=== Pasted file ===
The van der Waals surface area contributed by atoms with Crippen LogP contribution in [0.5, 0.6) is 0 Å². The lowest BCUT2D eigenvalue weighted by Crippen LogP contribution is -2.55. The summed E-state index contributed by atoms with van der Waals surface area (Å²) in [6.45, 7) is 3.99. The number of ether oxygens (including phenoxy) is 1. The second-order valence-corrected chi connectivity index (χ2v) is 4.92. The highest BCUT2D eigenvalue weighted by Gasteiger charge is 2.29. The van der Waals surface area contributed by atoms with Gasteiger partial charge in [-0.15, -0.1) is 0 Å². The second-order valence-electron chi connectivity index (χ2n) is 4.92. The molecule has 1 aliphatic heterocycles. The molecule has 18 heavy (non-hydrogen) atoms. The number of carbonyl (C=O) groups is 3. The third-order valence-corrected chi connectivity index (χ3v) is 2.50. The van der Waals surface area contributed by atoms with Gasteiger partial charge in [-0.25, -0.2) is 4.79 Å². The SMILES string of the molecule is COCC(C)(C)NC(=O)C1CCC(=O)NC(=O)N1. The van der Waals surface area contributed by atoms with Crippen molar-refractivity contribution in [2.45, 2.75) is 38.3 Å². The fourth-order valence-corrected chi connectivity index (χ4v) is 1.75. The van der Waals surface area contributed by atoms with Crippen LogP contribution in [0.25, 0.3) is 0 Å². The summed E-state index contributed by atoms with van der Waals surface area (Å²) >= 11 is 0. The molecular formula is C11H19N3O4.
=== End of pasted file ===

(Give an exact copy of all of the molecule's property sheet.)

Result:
The van der Waals surface area contributed by atoms with Crippen LogP contribution in [0.5, 0.6) is 0 Å². The lowest BCUT2D eigenvalue weighted by Crippen LogP contribution is -2.55. The summed E-state index contributed by atoms with van der Waals surface area (Å²) in [6.45, 7) is 3.99. The number of ether oxygens (including phenoxy) is 1. The second-order valence-corrected chi connectivity index (χ2v) is 4.92. The highest BCUT2D eigenvalue weighted by Gasteiger charge is 2.29. The van der Waals surface area contributed by atoms with Gasteiger partial charge in [-0.15, -0.1) is 0 Å². The second-order valence-electron chi connectivity index (χ2n) is 4.92. The molecule has 1 aliphatic heterocycles. The molecule has 18 heavy (non-hydrogen) atoms. The number of carbonyl (C=O) groups is 3. The third-order valence-corrected chi connectivity index (χ3v) is 2.50. The van der Waals surface area contributed by atoms with Gasteiger partial charge in [-0.25, -0.2) is 4.79 Å². The SMILES string of the molecule is COCC(C)(C)NC(=O)C1CCC(=O)NC(=O)N1. The van der Waals surface area contributed by atoms with Crippen molar-refractivity contribution in [2.45, 2.75) is 38.3 Å². The fourth-order valence-corrected chi connectivity index (χ4v) is 1.75. The van der Waals surface area contributed by atoms with Crippen LogP contribution in [0.25, 0.3) is 0 Å². The summed E-state index contributed by atoms with van der Waals surface area (Å²) >= 11 is 0. The molecular formula is C11H19N3O4.